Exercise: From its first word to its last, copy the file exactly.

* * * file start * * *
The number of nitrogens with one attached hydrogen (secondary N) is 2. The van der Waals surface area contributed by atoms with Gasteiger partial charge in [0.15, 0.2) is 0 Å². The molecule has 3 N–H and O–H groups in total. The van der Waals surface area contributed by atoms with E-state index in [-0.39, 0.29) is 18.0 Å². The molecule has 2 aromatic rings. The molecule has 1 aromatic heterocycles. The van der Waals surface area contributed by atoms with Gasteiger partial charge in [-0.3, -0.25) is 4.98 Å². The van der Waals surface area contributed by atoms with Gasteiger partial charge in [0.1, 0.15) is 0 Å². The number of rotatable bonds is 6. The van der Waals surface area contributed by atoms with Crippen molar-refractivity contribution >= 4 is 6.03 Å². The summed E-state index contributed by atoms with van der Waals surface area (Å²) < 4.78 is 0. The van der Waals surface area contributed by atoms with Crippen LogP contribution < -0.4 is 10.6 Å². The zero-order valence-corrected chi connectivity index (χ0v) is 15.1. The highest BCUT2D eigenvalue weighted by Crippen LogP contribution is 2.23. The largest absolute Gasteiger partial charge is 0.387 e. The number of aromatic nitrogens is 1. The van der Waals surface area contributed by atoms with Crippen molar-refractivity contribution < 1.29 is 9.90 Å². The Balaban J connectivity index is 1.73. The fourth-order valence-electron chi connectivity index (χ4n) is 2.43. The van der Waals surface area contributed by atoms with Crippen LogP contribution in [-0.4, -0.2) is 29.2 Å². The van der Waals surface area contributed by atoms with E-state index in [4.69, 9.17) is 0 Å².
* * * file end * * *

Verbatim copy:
The number of nitrogens with one attached hydrogen (secondary N) is 2. The van der Waals surface area contributed by atoms with Gasteiger partial charge in [0.15, 0.2) is 0 Å². The molecule has 3 N–H and O–H groups in total. The van der Waals surface area contributed by atoms with E-state index in [-0.39, 0.29) is 18.0 Å². The molecule has 2 aromatic rings. The molecule has 1 aromatic heterocycles. The van der Waals surface area contributed by atoms with Gasteiger partial charge in [-0.3, -0.25) is 4.98 Å². The van der Waals surface area contributed by atoms with Gasteiger partial charge in [0.1, 0.15) is 0 Å². The number of rotatable bonds is 6. The van der Waals surface area contributed by atoms with Crippen molar-refractivity contribution >= 4 is 6.03 Å². The summed E-state index contributed by atoms with van der Waals surface area (Å²) < 4.78 is 0. The van der Waals surface area contributed by atoms with Crippen LogP contribution < -0.4 is 10.6 Å². The zero-order valence-corrected chi connectivity index (χ0v) is 15.1. The highest BCUT2D eigenvalue weighted by Crippen LogP contribution is 2.23. The largest absolute Gasteiger partial charge is 0.387 e. The number of aromatic nitrogens is 1. The van der Waals surface area contributed by atoms with Crippen molar-refractivity contribution < 1.29 is 9.90 Å². The Balaban J connectivity index is 1.73. The fourth-order valence-electron chi connectivity index (χ4n) is 2.43. The van der Waals surface area contributed by atoms with Crippen LogP contribution in [-0.4, -0.2) is 29.2 Å². The van der Waals surface area contributed by atoms with E-state index in [4.69, 9.17) is 0 Å².